Saturday, 8 July 2017
A Review of Wilde Like Me
YouTubers writing books has become the new thing. Sometimes, such as in the case of John Green, it works well. Other times, such as with Zoe Sugg, they received more mixed reviews, although I liked her Girl Online series, personally. I knew Louise had experience with book publishing, that she was doing much of the work herself and that she was writing about subjects she cared about, so I have to say I was cautiously optimistic. After reading, I must say I am very pleasantly surprised! This book is hilarious, heartwarming, relatable and real. It's been a long time since I've felt "The Emptiness" like this after finishing a book, with tears in my eyes. I just wanted to read more and more about Robin Wilde. This may sound silly, but all I wanted to do was hug the book.
Like with most books of this sort, it's characters are it's heart. Every interaction between Robin and Lyla is gold dust and I'm sure will bring a smile on the face of everyone who's ever been around a child. I would have taken a book just with moments between them! Lyla acts wonderfully like her age - not too old or too young - and speaks exactly like someone of her age would. Robin feels like everyone else around her has the perfect life, with everything together, but to her credit, never resents anyone around her for this. Robin's insecurities should make her relatable to a large group of people, not just mothers. There were other characters I loved, such as Robin's boss Natalie - an awesome make-up artist and businesswoman, who built a company out of nothing. And Robin's friend Lacey gave the feminism speech I've been waiting to read in a book "being a feminist means you want everybody to be equal; to have the same chances, opportunities and treatment as everybody else." It becomes clear as the book goes on that no-one has the perfect life they seem to.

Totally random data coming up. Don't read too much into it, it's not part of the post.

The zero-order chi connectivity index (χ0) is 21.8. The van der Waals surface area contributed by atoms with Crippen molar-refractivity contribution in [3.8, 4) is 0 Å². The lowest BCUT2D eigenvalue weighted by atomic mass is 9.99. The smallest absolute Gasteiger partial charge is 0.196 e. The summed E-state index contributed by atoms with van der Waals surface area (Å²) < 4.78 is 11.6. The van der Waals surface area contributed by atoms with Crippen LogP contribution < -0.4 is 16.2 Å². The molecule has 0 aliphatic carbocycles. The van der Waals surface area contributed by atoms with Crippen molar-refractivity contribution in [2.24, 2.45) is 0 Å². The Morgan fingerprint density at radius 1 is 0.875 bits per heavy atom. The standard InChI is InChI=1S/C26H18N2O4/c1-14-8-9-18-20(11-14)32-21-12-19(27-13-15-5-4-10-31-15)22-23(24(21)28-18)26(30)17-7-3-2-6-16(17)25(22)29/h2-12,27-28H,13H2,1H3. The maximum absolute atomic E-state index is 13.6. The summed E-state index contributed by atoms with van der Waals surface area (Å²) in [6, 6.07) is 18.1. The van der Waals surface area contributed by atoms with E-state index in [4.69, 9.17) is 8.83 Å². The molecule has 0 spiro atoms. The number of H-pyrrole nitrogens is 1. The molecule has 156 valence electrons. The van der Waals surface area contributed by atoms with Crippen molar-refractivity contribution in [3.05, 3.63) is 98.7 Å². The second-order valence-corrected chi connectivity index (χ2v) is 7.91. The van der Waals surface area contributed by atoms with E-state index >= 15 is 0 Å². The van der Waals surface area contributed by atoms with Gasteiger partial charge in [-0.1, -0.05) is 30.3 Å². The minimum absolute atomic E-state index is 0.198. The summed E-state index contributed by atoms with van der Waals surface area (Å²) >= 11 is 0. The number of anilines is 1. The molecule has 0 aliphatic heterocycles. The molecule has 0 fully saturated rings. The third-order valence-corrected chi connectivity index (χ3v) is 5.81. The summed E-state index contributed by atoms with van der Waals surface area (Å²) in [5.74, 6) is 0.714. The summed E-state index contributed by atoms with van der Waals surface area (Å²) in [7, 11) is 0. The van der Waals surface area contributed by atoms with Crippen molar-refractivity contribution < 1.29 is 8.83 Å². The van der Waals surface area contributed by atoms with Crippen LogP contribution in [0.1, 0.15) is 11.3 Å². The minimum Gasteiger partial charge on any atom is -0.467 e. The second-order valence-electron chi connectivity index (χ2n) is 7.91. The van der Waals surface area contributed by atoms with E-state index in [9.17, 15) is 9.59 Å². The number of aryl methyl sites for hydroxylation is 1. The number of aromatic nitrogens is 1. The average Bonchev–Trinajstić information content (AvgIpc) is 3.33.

Robin does want a man in her life, and many people around her seem to think her problems will be fixed if she has one. I will actually point out the difference here between wanting something and needing something. Robin may want someone to share her life with, but she's also getting on fine on her own. She also doesn't want any man, she wants someone who is right for her. Also, the overall theme of the book seems to be that gal-pals will be there for you, even if men aren't. Loneliness... isn't something I experience much. I'm the sort of person who much prefers being on my own. But I know that isn't the way for everyone. At one point, Robin does mention she had post-natal depression. Robin didn't seem just lonely to me. In my non-expert opinion, much of what she felt sounded like depression. It's not always possible to just shake off depression, and isn't 'fixed' just because someone starts dating. I know there has been talks of a second book, and I would like to see this sort of thing touched on in the sequel.
Spoilers: I am also so, so glad that things weren't wrapped up in a nice, neat bow. The twist here is basically what I've been hoping to read in chick-lit since I read Bridget Jones in my teens. Robin realises that, actually, she's doing very well in her life without a man, and I loved that.
Also, since I grew up in Cambridgeshire, I loved the fact that it was set there! I smiled whenever I recognised a place, and was nodding along with some of the cultural references to things I experienced, or heard from Mum. She struggled to fit in with the other mother's at school to start with, since we moved just when I started Primary school.
I would recommend the book to any parent or parent-to-be, to remind them that they aren't the only ones who are struggling, or who have worried about raising their child right.